Three easy pieces...

Last summer I was lucky enough to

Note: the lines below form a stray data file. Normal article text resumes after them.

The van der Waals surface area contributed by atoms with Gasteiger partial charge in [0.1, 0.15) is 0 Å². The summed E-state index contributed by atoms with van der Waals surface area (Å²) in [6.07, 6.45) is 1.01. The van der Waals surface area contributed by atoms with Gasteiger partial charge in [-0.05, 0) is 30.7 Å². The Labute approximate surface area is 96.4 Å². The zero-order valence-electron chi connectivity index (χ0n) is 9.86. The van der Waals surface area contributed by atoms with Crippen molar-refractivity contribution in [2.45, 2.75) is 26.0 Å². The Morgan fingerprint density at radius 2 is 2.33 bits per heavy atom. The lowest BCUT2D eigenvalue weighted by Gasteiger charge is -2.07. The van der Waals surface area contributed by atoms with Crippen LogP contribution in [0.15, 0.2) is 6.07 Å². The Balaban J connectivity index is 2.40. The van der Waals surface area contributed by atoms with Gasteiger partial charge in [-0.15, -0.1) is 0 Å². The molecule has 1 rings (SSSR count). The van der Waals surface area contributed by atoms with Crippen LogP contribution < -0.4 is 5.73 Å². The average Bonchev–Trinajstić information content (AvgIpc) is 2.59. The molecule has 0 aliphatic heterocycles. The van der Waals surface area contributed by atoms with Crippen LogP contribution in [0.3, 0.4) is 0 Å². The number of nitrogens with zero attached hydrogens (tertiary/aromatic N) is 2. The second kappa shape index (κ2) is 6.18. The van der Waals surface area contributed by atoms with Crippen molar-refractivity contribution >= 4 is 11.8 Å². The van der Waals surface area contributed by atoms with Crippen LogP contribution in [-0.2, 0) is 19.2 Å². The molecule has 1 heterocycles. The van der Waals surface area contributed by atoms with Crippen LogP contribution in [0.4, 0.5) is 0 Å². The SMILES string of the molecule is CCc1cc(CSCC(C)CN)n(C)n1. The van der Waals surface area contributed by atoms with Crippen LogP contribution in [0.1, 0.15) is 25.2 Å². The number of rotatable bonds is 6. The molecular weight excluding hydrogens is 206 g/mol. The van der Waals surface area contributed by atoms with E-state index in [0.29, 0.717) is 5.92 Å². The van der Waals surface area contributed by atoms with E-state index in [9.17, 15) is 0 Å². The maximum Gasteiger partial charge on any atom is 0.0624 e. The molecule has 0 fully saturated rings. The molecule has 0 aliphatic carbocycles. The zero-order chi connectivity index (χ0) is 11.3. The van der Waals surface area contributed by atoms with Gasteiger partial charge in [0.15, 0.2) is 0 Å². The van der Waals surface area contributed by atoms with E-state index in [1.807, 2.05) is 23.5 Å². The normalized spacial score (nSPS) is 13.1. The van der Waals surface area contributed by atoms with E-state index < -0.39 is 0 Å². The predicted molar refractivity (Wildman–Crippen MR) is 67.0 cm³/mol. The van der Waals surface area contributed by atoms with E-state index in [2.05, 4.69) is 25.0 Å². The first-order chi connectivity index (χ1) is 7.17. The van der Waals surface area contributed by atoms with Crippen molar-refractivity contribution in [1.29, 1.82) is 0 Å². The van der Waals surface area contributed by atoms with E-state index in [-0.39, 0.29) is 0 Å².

finally find gas plant in the wild: it happened to be Dictamnus angustifolius, very similar to Dictamnus albus v. purpureus I have grown for many years. Above you can see the latter combined in a sort of furious pastel pastiche with 'Diabolo'--that instant classic dark leaved form of ninebark and a Canadian rose in our "Perennial Triangle" in my Quince garden: the three make for an easy piece of springtime magic. Here gas plant thrives on rich, dark loam and regular watering. Below there are two very different variations on the theme: in the Rock Alpine Garden the clashing orange fury of Glaucium acutidentatum makes a stark contrast to the towering cool pinkness of Dictamnus: our hot sun and sleek steppe modernism almost lets us get away with the antichromal audacity (to coin a phrase). Finally in the last easy piece a rogue gas plant popped up in the front of one of our old rock gardens at Eudora: I know we dug this up and brought it to our new home, but meanwhile the mad patch of these at Eudora continues to proliferate and try to colonize the whole rock garden (I must warn the new owners...). I have grown gas plants with virtually no supplemental water on clay and sand, well-watered on rich loam, in part shade and blasting sun: surely no plant is longer lived, more easily grown and rewarding. I understand some people get dermatitis touching it: not I. As we descend into winter, I am warmed (by the glow as it were) with memories of gas plants on the steppes of Kazakhstan growing by the thousand, and their cousin, an essential and easy piece in all my gardens. Hard to believe we'll have all this color in less than six months!



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